Think about it for a while. Come up with a way that allows you to do all three checks in one iteration.
Also, here's a neat trick:
std::string s = "Hello World";
std::transform(s.begin(), s.end(), s.begin(), &std::tolower);
// s is now "hello world".
std::transform is a function that takes a sequence denoted by two iterators, and an iterator to where to store the result and finally a functor which to call for every element in the range.
So simply pit, it takes every element in the sequence, calls the functor and then stores back the result beginning at the iterator denoted by the third argument.
It may seem a little advanced, but consider it as a challenge. You can use it to learn some new C++ concepts.
An iterator can be seem as a position. A functor can be seen as a function (ie a function is a functor, but a functor may be more than that; you'll get to that eventually).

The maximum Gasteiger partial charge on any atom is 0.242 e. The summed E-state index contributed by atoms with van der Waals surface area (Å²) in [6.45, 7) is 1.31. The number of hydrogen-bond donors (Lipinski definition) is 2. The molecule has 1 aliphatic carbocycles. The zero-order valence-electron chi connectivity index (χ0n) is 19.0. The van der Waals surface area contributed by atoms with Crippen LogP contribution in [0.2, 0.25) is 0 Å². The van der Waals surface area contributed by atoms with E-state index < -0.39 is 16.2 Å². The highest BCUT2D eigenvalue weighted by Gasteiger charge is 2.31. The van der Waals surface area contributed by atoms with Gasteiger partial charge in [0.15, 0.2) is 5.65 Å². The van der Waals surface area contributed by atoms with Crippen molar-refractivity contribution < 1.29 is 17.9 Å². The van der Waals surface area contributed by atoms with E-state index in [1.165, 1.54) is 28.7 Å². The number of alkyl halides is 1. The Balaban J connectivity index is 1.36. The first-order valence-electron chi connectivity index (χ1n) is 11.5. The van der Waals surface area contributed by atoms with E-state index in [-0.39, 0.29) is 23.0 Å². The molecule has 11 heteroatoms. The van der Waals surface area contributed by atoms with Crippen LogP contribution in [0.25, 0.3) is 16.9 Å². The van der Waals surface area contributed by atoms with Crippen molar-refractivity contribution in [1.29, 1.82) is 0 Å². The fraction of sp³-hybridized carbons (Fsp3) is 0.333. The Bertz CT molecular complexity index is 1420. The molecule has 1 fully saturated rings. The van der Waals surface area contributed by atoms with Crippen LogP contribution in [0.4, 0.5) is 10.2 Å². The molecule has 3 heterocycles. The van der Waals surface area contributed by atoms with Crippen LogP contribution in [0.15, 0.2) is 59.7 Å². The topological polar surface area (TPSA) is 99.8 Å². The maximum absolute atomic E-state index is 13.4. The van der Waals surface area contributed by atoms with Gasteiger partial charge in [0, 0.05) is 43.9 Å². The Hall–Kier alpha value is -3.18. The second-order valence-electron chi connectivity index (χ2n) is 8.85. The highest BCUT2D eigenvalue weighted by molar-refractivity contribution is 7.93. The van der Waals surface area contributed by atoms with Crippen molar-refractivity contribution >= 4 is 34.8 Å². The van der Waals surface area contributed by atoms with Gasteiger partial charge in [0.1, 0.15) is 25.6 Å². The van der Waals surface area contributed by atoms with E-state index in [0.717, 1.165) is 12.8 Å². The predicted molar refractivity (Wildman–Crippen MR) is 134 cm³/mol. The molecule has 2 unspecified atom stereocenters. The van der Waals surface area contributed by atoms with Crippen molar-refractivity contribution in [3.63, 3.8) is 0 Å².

This is more or less what i had in mind:
But no, i don't think there is any advantage to this approach. If anything i find the code that the OP ended up using to be simpler and therefore better.Code:unsigned int count = 0; std::size_t found = str.find("gc"); while(found != std::string::npos) { found = str.find("gc", found + 2); ++count; }
How I need a drink, alcoholic in nature, after the heavy lectures involving quantum mechanics.